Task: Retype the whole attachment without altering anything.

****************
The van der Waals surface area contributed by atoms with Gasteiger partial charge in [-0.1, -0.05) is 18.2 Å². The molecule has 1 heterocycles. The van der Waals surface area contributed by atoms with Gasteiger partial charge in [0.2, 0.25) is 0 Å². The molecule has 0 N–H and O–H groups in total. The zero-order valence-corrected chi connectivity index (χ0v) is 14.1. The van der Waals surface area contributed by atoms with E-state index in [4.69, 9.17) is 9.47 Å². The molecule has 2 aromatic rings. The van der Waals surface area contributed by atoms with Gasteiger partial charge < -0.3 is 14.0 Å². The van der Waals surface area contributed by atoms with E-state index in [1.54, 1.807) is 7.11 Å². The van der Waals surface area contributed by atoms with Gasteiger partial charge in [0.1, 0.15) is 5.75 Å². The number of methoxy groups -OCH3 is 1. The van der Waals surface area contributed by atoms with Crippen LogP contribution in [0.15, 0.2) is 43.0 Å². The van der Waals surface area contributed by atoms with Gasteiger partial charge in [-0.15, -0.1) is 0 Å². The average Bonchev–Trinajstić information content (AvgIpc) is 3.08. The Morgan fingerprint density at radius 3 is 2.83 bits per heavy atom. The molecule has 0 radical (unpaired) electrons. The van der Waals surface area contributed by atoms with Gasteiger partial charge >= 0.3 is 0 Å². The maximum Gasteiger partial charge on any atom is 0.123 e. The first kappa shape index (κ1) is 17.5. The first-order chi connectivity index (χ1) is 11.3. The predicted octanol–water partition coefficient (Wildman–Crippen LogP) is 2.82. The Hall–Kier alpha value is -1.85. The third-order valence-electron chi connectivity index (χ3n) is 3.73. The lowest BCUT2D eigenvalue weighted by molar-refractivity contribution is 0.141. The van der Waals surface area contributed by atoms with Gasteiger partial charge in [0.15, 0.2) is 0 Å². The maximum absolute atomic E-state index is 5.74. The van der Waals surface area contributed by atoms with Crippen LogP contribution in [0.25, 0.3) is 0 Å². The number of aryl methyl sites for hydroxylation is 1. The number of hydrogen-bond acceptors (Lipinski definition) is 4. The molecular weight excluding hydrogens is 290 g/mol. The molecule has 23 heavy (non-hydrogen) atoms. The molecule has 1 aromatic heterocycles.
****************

The van der Waals surface area contributed by atoms with Gasteiger partial charge in [-0.1, -0.05) is 18.2 Å². The molecule has 1 heterocycles. The van der Waals surface area contributed by atoms with Gasteiger partial charge in [0.2, 0.25) is 0 Å². The molecule has 0 N–H and O–H groups in total. The zero-order valence-corrected chi connectivity index (χ0v) is 14.1. The van der Waals surface area contributed by atoms with E-state index in [4.69, 9.17) is 9.47 Å². The molecule has 2 aromatic rings. The van der Waals surface area contributed by atoms with Gasteiger partial charge < -0.3 is 14.0 Å². The van der Waals surface area contributed by atoms with E-state index in [1.54, 1.807) is 7.11 Å². The van der Waals surface area contributed by atoms with Gasteiger partial charge in [0.1, 0.15) is 5.75 Å². The number of methoxy groups -OCH3 is 1. The van der Waals surface area contributed by atoms with Crippen LogP contribution in [0.15, 0.2) is 43.0 Å². The van der Waals surface area contributed by atoms with Gasteiger partial charge in [-0.15, -0.1) is 0 Å². The average Bonchev–Trinajstić information content (AvgIpc) is 3.08. The Morgan fingerprint density at radius 3 is 2.83 bits per heavy atom. The molecule has 0 radical (unpaired) electrons. The van der Waals surface area contributed by atoms with Gasteiger partial charge >= 0.3 is 0 Å². The maximum Gasteiger partial charge on any atom is 0.123 e. The first kappa shape index (κ1) is 17.5. The first-order chi connectivity index (χ1) is 11.3. The predicted octanol–water partition coefficient (Wildman–Crippen LogP) is 2.82. The Hall–Kier alpha value is -1.85. The third-order valence-electron chi connectivity index (χ3n) is 3.73. The lowest BCUT2D eigenvalue weighted by molar-refractivity contribution is 0.141. The van der Waals surface area contributed by atoms with Gasteiger partial charge in [0.15, 0.2) is 0 Å². The maximum absolute atomic E-state index is 5.74. The van der Waals surface area contributed by atoms with Crippen LogP contribution in [0.25, 0.3) is 0 Å². The number of aryl methyl sites for hydroxylation is 1. The number of hydrogen-bond acceptors (Lipinski definition) is 4. The molecular weight excluding hydrogens is 290 g/mol. The molecule has 23 heavy (non-hydrogen) atoms. The molecule has 1 aromatic heterocycles.